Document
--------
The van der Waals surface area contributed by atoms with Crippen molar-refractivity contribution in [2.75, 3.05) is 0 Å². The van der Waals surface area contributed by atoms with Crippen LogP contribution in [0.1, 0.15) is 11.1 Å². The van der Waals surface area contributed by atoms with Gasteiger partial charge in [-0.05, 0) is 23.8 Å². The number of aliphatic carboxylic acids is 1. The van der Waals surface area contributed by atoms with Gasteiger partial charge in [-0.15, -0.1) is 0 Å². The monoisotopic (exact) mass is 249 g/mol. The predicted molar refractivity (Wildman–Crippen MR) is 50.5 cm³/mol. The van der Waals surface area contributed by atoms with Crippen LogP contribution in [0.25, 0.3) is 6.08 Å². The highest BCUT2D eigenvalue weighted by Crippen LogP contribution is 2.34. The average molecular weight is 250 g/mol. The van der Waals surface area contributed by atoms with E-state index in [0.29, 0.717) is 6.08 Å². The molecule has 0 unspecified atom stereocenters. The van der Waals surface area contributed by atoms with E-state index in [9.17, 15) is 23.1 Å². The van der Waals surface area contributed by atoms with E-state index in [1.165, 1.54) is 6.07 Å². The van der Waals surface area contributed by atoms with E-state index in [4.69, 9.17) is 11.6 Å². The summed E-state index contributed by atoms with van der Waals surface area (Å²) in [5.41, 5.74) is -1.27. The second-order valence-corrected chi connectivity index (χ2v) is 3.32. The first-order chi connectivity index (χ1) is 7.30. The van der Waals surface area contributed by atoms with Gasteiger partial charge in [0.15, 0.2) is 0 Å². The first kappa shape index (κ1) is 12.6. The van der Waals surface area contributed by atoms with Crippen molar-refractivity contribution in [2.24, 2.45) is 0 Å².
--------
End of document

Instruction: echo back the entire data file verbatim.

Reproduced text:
The van der Waals surface area contributed by atoms with Crippen molar-refractivity contribution in [2.75, 3.05) is 0 Å². The van der Waals surface area contributed by atoms with Crippen LogP contribution in [0.1, 0.15) is 11.1 Å². The van der Waals surface area contributed by atoms with Gasteiger partial charge in [-0.05, 0) is 23.8 Å². The number of aliphatic carboxylic acids is 1. The van der Waals surface area contributed by atoms with Gasteiger partial charge in [-0.15, -0.1) is 0 Å². The monoisotopic (exact) mass is 249 g/mol. The predicted molar refractivity (Wildman–Crippen MR) is 50.5 cm³/mol. The van der Waals surface area contributed by atoms with Crippen LogP contribution in [0.25, 0.3) is 6.08 Å². The highest BCUT2D eigenvalue weighted by Crippen LogP contribution is 2.34. The average molecular weight is 250 g/mol. The van der Waals surface area contributed by atoms with E-state index in [0.29, 0.717) is 6.08 Å². The molecule has 0 unspecified atom stereocenters. The van der Waals surface area contributed by atoms with E-state index in [9.17, 15) is 23.1 Å². The van der Waals surface area contributed by atoms with E-state index in [1.165, 1.54) is 6.07 Å². The van der Waals surface area contributed by atoms with E-state index in [4.69, 9.17) is 11.6 Å². The summed E-state index contributed by atoms with van der Waals surface area (Å²) in [5.41, 5.74) is -1.27. The second-order valence-corrected chi connectivity index (χ2v) is 3.32. The first-order chi connectivity index (χ1) is 7.30. The van der Waals surface area contributed by atoms with Gasteiger partial charge in [0.15, 0.2) is 0 Å². The first kappa shape index (κ1) is 12.6. The van der Waals surface area contributed by atoms with Crippen molar-refractivity contribution in [2.24, 2.45) is 0 Å².